Luigiís Mansion: Dark Moon (3DS) Review
Posted by Adam Larck on 03.24.2013
See how Luigiís Mansion handles the jump to handhelds inside.
Title: Luigiís Mansion: Dark Moon
Developer: Next Level Games
Just as Mario has his princesses and castles, it seems like Luigi now has his mansions.
Luigiís Mansion: Dark Moon is the second entry where Luigi suits up with a vacuum, shows heís not afraid of no ghosts and starts sucking down anything in sight. Ghosts, money, rats, spiders and more are not safe from the power of the Poltergust 5000.
The game starts off with the Dark Moon, a purple moon keeping the ghosts in-check and friend, being shattered by a Boo. Once chaos starts happening, Professor E. Gadd again ropes Luigi into cleaning up the ghosts while trying to find fragments of the moon to put back together.
Unlike the first game, Dark Moon takes place through five mansions, each with a different feel. However, the personality from the mansion in the last game never seems to fully come out. Thereís not a lot of character backstory in mansions, and ghosts are fairly repetitive once you see the main types the game has to offer.
Helping to take care of the ghosts is the Poltergust 5000 and Luigiís new stroboscope. The stroboscope is a modified flashlight that is needed to stun ghosts by charging it up. Only after stunning a ghost can you start trying to trap them in the vacuum, which helps you out by sending out a charged bursts to weaken ghosts quicker if you hold the stick away from ghosts long enough. As you progress, youíll notice some ghosts will have armor or sunglasses which needs to be taken care of first before moving on to the ghost itself.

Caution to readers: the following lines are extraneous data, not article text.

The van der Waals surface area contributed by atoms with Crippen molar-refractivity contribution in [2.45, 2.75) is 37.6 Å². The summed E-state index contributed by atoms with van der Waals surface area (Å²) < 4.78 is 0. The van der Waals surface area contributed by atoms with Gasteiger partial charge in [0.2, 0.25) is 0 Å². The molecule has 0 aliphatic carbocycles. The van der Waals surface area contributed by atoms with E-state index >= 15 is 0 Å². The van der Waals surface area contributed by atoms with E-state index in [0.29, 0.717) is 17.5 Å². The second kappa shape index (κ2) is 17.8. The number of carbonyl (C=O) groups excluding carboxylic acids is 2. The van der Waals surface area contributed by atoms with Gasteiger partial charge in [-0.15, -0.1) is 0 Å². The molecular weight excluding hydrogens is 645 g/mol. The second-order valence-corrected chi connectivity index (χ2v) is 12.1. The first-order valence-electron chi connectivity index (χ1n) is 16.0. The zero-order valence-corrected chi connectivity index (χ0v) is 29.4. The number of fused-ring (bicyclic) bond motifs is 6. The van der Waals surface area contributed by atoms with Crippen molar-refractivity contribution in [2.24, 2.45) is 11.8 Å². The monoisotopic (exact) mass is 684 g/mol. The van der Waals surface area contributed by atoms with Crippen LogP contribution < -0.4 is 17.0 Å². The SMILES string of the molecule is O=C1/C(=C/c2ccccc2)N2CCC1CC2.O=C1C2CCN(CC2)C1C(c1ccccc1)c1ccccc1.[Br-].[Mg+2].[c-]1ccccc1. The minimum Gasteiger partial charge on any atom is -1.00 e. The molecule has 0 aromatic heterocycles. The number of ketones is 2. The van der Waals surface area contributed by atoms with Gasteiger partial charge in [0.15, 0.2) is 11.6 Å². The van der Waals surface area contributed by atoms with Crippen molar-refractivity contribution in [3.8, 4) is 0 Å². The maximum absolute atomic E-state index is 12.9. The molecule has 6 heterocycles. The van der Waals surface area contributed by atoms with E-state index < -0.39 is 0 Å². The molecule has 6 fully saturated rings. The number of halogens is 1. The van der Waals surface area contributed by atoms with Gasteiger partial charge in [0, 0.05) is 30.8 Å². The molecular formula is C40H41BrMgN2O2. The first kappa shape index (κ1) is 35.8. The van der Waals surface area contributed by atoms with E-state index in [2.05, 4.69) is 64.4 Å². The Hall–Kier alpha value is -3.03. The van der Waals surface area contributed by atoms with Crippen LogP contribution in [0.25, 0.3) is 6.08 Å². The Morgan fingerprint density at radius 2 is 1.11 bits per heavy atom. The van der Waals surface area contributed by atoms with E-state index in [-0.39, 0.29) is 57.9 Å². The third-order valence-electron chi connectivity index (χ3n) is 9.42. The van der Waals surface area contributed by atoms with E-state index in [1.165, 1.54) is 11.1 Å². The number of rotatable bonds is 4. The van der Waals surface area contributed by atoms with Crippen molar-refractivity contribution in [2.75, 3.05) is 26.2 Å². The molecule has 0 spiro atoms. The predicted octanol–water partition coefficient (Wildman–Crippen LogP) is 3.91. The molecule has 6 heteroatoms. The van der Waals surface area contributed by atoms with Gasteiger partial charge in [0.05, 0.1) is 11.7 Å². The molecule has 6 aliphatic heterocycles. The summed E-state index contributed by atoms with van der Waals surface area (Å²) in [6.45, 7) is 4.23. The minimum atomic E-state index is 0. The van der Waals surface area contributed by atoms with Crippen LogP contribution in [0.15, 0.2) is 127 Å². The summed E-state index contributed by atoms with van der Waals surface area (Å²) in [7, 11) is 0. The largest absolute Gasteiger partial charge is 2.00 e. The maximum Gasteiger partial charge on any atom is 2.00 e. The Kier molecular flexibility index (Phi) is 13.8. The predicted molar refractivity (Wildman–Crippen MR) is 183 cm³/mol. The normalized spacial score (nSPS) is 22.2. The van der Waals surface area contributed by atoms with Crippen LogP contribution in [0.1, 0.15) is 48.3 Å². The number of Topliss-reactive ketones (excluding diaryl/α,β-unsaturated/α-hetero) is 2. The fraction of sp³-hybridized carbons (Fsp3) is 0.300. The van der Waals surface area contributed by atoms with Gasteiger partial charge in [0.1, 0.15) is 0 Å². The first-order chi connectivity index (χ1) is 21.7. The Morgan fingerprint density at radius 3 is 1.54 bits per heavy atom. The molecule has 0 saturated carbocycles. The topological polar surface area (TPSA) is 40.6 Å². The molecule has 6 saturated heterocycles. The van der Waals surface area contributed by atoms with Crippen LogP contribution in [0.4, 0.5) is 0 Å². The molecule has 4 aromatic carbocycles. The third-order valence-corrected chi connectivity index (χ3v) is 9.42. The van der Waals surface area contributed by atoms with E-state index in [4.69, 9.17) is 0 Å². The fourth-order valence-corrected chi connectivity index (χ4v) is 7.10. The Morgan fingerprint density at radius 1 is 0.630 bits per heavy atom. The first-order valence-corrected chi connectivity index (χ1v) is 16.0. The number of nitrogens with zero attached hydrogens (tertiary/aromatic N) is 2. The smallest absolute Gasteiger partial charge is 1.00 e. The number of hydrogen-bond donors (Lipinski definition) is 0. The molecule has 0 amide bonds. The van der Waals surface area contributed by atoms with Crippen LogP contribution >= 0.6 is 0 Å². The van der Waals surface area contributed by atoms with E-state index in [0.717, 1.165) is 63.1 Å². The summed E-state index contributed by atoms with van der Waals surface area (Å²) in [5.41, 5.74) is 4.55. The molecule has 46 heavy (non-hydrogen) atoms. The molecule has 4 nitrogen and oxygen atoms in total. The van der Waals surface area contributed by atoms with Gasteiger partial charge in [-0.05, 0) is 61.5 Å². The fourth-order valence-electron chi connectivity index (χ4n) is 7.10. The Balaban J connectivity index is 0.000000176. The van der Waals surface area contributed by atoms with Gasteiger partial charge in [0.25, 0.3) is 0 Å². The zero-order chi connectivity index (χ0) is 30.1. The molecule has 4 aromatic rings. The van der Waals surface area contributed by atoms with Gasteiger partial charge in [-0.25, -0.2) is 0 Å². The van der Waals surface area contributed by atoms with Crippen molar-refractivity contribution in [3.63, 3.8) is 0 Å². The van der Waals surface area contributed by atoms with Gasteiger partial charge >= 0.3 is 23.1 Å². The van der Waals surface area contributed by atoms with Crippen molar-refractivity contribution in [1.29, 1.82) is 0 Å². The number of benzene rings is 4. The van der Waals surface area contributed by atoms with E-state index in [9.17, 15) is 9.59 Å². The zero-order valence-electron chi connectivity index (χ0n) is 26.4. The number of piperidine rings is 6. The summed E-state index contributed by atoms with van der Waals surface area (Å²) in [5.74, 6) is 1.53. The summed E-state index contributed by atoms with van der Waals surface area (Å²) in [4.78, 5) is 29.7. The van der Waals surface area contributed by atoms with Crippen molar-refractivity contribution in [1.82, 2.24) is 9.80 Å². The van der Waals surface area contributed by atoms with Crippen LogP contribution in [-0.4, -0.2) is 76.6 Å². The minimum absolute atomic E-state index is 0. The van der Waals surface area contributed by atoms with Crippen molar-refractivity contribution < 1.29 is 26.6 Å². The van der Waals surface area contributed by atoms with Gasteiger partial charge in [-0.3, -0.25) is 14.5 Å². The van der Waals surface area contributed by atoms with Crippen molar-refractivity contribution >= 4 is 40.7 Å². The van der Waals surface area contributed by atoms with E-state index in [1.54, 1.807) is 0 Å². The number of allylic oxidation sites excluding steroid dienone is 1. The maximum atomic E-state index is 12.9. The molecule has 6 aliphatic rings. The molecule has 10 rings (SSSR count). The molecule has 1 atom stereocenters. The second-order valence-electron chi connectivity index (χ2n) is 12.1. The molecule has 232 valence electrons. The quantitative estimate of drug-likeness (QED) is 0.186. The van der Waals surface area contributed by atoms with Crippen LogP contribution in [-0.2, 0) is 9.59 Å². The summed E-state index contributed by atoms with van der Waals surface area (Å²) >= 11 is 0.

The other problem when sucking up ghosts are other ghosts as well. You seldom take on ghosts 1v1. Often, two or three ghosts will spawn at once, forcing you to try and such up multiple ghosts at once or isolate one while dodging its friendís attacks. Luigi can withstand a decent amount of punishment before falling, though, which is nice.
Early on, youíll also get the other big addition to this game, the dark light. The new light, separate from the stroboscope, shows objects hidden by spirits. This starts quickly opening up new puzzles in levels as you try to find hidden objects in rooms, as well as letting some later mansions have more action areas.
Besides capturing ghosts, the vacuum is also used to suck up curtains, move fans and more to uncover various treasures in levels. The treasures are needed to help upgrade the vacuum, which is handy in later levels.
Making full use of the 3DS screens is the Dual Scare, a DS communicator that changes the bottom screen into a map and walkie-talkie between you and E. Gadd. Considering thereís not much else of a use for the bottom screen in a game like this, it makes sense to just leave a permanent map up showing locations where to go and a general layout of each mansion.
Unfortunately, the open-world feel of the first game is gone, replaced by smaller missions more suited for the 3DS before calling you back to the professorís lab for the next mission. I understand why itís done, but some sprawling mansions to just wander around and do quests at your leisure would have been nice. I also question why thereís no quick save in a mission. Considering this is made for a handheld, a temporary quick save feature would have been great.